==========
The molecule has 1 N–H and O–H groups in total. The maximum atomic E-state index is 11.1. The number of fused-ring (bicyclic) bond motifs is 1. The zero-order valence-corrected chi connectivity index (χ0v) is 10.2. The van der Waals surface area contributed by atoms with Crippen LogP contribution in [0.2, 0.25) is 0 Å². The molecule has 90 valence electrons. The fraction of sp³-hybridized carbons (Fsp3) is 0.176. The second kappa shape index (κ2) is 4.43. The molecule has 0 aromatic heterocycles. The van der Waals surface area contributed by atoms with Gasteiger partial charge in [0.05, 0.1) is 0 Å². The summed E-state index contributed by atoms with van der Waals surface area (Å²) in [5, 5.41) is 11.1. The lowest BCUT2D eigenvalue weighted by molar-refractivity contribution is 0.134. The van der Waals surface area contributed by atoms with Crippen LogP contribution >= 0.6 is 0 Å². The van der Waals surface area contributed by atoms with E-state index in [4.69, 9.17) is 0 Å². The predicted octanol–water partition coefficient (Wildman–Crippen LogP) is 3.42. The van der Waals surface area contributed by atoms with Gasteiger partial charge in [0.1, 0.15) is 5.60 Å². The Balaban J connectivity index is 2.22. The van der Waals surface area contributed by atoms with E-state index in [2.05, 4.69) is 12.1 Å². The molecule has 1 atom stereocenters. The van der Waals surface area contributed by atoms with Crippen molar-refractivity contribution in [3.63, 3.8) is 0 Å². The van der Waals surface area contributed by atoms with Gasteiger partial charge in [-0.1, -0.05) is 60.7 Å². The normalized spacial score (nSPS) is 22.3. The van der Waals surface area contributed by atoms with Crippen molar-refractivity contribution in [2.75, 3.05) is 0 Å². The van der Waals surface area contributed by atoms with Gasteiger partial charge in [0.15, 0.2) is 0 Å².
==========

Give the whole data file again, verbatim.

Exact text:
The molecule has 1 N–H and O–H groups in total. The maximum atomic E-state index is 11.1. The number of fused-ring (bicyclic) bond motifs is 1. The zero-order valence-corrected chi connectivity index (χ0v) is 10.2. The van der Waals surface area contributed by atoms with Crippen LogP contribution in [0.2, 0.25) is 0 Å². The molecule has 90 valence electrons. The fraction of sp³-hybridized carbons (Fsp3) is 0.176. The second kappa shape index (κ2) is 4.43. The molecule has 0 aromatic heterocycles. The van der Waals surface area contributed by atoms with Gasteiger partial charge in [0.05, 0.1) is 0 Å². The summed E-state index contributed by atoms with van der Waals surface area (Å²) in [5, 5.41) is 11.1. The lowest BCUT2D eigenvalue weighted by molar-refractivity contribution is 0.134. The van der Waals surface area contributed by atoms with Crippen LogP contribution >= 0.6 is 0 Å². The van der Waals surface area contributed by atoms with E-state index in [4.69, 9.17) is 0 Å². The predicted octanol–water partition coefficient (Wildman–Crippen LogP) is 3.42. The van der Waals surface area contributed by atoms with Gasteiger partial charge in [0.1, 0.15) is 5.60 Å². The Balaban J connectivity index is 2.22. The van der Waals surface area contributed by atoms with E-state index in [2.05, 4.69) is 12.1 Å². The molecule has 1 atom stereocenters. The van der Waals surface area contributed by atoms with Crippen molar-refractivity contribution in [3.63, 3.8) is 0 Å². The van der Waals surface area contributed by atoms with Gasteiger partial charge in [-0.1, -0.05) is 60.7 Å². The normalized spacial score (nSPS) is 22.3. The van der Waals surface area contributed by atoms with Crippen molar-refractivity contribution in [2.75, 3.05) is 0 Å². The van der Waals surface area contributed by atoms with Gasteiger partial charge in [0.15, 0.2) is 0 Å².